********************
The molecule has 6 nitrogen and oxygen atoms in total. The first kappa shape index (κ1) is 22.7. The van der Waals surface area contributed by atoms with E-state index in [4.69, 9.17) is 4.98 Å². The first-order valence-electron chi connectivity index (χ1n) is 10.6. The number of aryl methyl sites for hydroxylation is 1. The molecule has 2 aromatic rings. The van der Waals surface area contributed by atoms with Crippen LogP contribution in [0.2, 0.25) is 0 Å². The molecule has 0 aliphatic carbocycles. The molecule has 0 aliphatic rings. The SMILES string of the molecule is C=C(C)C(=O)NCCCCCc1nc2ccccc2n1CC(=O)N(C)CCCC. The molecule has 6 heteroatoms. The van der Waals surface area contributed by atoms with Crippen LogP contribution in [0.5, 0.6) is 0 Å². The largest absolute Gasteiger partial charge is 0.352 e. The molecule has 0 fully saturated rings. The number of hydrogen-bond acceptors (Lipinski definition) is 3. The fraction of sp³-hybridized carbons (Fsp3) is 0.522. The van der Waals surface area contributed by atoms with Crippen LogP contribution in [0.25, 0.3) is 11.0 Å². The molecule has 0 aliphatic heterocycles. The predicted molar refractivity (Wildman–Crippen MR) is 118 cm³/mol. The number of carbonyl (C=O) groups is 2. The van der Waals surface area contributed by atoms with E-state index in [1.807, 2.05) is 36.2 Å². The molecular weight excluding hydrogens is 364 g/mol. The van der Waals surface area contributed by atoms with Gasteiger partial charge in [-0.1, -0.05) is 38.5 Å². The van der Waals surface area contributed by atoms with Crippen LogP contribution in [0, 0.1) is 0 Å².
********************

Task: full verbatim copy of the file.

The molecule has 6 nitrogen and oxygen atoms in total. The first kappa shape index (κ1) is 22.7. The van der Waals surface area contributed by atoms with E-state index in [4.69, 9.17) is 4.98 Å². The first-order valence-electron chi connectivity index (χ1n) is 10.6. The number of aryl methyl sites for hydroxylation is 1. The molecule has 2 aromatic rings. The van der Waals surface area contributed by atoms with Crippen LogP contribution in [0.2, 0.25) is 0 Å². The molecule has 0 aliphatic carbocycles. The molecule has 0 aliphatic rings. The SMILES string of the molecule is C=C(C)C(=O)NCCCCCc1nc2ccccc2n1CC(=O)N(C)CCCC. The molecule has 6 heteroatoms. The van der Waals surface area contributed by atoms with Crippen LogP contribution in [0.5, 0.6) is 0 Å². The largest absolute Gasteiger partial charge is 0.352 e. The molecule has 0 fully saturated rings. The number of hydrogen-bond acceptors (Lipinski definition) is 3. The fraction of sp³-hybridized carbons (Fsp3) is 0.522. The van der Waals surface area contributed by atoms with Crippen LogP contribution in [0.25, 0.3) is 11.0 Å². The molecule has 0 aliphatic heterocycles. The predicted molar refractivity (Wildman–Crippen MR) is 118 cm³/mol. The number of carbonyl (C=O) groups is 2. The van der Waals surface area contributed by atoms with E-state index in [1.807, 2.05) is 36.2 Å². The molecular weight excluding hydrogens is 364 g/mol. The van der Waals surface area contributed by atoms with Gasteiger partial charge in [-0.1, -0.05) is 38.5 Å². The van der Waals surface area contributed by atoms with Crippen LogP contribution in [0, 0.1) is 0 Å².